Consumers across Asia have signaled their eating habits may change permanently once the world moves beyond the impact of the novel coronavirus (COVID-19). In an exclusive Nielsen study of 11 Asian markets, only Japanese consumers say they are less likely to change their eating habits as a result of...
Brick-and-mortar retail may be readying for a resurgence. And somewhat ironically, a handful of digital brands are leading the charge.
Challenges arising from the spread of the new coronavirus (COVID-19) are likely to accelerate the use of existing and new technologies and tools as consumers go into lockdowns, millions are forced to work from home and digital connectivity takes even more of a hold on everyday habits.
With a relatively low number of reported cases of COVID-19 in Russia, Nielsen’s 700 auditors have largely been able to operate normally, barring the addition of face masks where individuals choose to use them.
As the novel coronavirus (COVID-19) spreads across the globe, we're monitoring key consumer behavior thresholds to help fast-moving consumer goods (FMCG) brands and retailers understand the status of each market, as well as how to best respond.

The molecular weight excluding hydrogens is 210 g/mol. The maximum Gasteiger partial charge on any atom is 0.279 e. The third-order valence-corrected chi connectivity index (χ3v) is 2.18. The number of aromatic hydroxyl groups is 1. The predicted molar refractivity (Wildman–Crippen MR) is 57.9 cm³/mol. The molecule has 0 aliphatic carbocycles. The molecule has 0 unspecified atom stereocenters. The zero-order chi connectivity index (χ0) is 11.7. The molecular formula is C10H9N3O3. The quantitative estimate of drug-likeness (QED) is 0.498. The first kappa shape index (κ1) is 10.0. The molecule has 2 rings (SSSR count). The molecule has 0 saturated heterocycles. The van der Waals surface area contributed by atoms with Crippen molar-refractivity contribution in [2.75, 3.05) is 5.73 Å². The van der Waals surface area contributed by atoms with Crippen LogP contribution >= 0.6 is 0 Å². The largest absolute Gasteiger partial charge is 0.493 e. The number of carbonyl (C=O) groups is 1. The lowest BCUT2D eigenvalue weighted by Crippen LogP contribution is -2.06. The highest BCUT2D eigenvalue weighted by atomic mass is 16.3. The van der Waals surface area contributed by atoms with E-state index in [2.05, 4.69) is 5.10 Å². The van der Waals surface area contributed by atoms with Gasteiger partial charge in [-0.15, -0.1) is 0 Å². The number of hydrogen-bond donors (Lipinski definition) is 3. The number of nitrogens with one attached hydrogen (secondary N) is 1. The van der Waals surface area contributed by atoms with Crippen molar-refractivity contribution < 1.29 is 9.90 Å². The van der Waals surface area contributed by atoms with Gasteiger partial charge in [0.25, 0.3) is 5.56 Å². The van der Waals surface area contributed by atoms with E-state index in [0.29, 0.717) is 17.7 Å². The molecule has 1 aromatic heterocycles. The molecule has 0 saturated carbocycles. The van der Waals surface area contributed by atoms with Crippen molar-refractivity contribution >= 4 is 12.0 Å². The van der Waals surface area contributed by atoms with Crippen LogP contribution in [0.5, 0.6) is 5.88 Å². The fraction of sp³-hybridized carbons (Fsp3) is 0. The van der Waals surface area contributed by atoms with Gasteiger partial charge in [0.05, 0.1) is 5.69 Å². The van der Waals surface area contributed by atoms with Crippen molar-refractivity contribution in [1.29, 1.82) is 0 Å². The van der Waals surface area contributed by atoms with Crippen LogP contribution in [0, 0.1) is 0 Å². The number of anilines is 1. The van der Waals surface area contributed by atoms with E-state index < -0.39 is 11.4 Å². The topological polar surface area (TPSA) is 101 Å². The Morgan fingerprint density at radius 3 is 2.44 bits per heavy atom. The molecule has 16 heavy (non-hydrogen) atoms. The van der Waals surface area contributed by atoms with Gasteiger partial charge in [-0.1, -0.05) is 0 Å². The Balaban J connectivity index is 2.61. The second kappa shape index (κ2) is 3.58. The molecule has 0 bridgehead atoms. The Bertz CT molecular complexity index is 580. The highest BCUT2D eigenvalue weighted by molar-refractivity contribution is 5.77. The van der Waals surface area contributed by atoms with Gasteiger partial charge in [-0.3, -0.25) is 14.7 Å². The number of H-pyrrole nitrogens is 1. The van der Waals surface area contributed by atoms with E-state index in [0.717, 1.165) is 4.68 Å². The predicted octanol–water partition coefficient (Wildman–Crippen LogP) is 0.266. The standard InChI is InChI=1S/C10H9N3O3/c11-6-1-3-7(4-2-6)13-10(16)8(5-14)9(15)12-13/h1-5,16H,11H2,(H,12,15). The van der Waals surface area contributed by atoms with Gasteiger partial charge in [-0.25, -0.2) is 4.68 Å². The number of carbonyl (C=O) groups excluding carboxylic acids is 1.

The complexity of a country made up of over 6,000 inhabited islands with a population of more than 265 million people can never be underestimated. But for Nielsen’s retail data acquisition teams in Indonesia, the COVID-19 outbreak has been something they have tackled head on.
Katherine Kim and her team of 60 retail auditors had never had to deal with anything like the COVID-19 outbreak. Of course, no one had, and the sheer scale of it was daunting.
Joe Fan, who has a team of more than 1,200 retailer auditors operating across China, said access for his team was difficult at first, but they remained protected throughout the toughest days of the crisis.
During the early days of the COVID-19 outbreak, Murtaza Ahmed Khan, head of field operations in Pakistan and the Arabian Peninsula, said there were instances where outlets were selling high-demand items, particularly in traditional trade settings, for twice their normal retail price.
At the height of panic buying, Maurizio Nardiello, Data Acquisition Leader, Retail Measurement Service, Italy, saw retail sales reach levels that he normally sees only during holiday periods like Christmas. But once the initial rush on stores was over, sales plateaued outside of spikes driven by...